At the USU national tournament held two weeks ago in Atlanta, BP debaters found themselves confronted with two motions that I believe were the first moments where debaters could have turned debate on itself as a topic. This is something that regularly and easily happens in contemporary policy debate. It cannot yet happen, and may never happen, in BP debate because of the way each format manages the stress of embodying a position.
Embodiment is a source of discomfort, delight, awkwardness, uncertainty, politics and ethics. Being in the world with a body comes with it responsibilities and rights. When we articulate words into the air in a debate, we are sending out something from our body to make contact with the bodies of others. Speech is incredibly personal; the airwaves that make sound are made by the body, and contact the bodies of the listeners. When debating, we often give our bodies over to making arguments, we put our bodies into the arguments we make, we have to - the arguments are spoken, they are a part of us. It is rare that the articulation of an idea that is not our own, or opposed to our idea of self comes along in debate in a way where we feel we have to make it or we are not participating as a recognizable body in debating. However, two such interesting moments happened recently.
These moments come along rarely. At the past USU national tournament there were two such moments where debaters could have brought such critical questioning of being into the debates by invitation of the motion itself:
1. THR the decline of apparent technical skill as a key criterion in evaluating art.
2. THBT violence by Palestinians against Israeli civilian targets is justified.
Both of these motions (the second being at the heart of controversy at the competition all on its own without any help from me) offer debaters the opportunity to critique the norms of BP debating itself, and offer for the judges the opportunity to stand opposed or in favor of particular models of debating. But in order to get to that interpretation, in order to allow for rhetorical invention to take place, one must be able to see this as a possibility, both strategically and essentially. In order to arrive at that point, one must drum up, engage with, or be aware of a profound sense of discomfort with the body of debating itself. Formats serve the purpose of embodiment, not only policing what comes in or out of it as bodies do, but also constituting a root of identity, ethical engagement, and discomfort about things (as minimal as touching and as profound as diet or sex). Given acceptance of a general state of discomfort with debate as embodied, debaters can argue the following possibilities:
Debate should not be judged on technical merits whatsoever, but on how we affectively move and feel toward a speaker’s performance. Affect is all we have, and is the root of logic, reason, and law.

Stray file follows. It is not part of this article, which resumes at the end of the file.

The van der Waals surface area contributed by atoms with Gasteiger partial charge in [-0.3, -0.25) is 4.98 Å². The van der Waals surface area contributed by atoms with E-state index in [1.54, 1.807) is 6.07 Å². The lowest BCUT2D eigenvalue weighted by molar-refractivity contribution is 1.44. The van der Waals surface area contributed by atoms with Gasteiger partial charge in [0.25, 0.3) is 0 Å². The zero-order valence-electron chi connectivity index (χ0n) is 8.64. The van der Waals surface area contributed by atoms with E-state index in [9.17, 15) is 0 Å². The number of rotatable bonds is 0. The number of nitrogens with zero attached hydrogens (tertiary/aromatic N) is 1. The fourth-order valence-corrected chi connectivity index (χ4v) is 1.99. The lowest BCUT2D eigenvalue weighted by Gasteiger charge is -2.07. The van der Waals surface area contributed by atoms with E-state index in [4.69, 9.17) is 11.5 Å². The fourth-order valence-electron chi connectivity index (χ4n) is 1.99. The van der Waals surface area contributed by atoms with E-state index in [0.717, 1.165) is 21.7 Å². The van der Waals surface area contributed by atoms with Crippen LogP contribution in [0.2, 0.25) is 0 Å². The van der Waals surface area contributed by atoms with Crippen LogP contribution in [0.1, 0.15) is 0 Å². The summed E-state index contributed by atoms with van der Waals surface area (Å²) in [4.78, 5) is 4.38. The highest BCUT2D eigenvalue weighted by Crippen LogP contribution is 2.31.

Debate’s lack of technical judgement harms those who want to debate in order to make a difference in the world, participating more in showy protest marches complete with selfies rather than getting trained in how to work within the bureaucratic bowels of the beast, as real change will be led by the bureaucratic order.
We should not be constrained by technical rules in debate, we should use those limitations to be generative of argumentation rather than limiting of argumentation.
Technical rules in the evaluation of rhetoric have always had a central place in the production of political messages, we should keep them central in our debate art.
2. We should reject any motion that calls upon us to defend the deaths of innocents under any conditions, and we should leave this room, travel to other rooms at the tournament, and try to convince them to stop debating this motion as well.
This motion places us in the difficult position of evaluating options for action when the political has either dried up or excluded participation of those who are being exploited. Such motions are at the heart of debate education - making the difficult call out of several bad decisions is what policymakers do.
This motion is a call to question violence in debate in general. How often are we called upon to endorse the deaths of thousands through foreign policy, war, strategic strikes, etc. Recognizable bodies are inappropriate for debating, yet Other, foreign bodies are okay. What does that say about what we reinforce in debate? What should we be reifying? (Whatever the team chooses here is their position in the debate).
We recuse ourselves from endorsing the nature of this motion and will not discuss it. We believe this time should be spent discussing the nature of appropriate motions, what they should be like, who should be writing them, and what it means when we give a voice to ideas that threaten our own identities.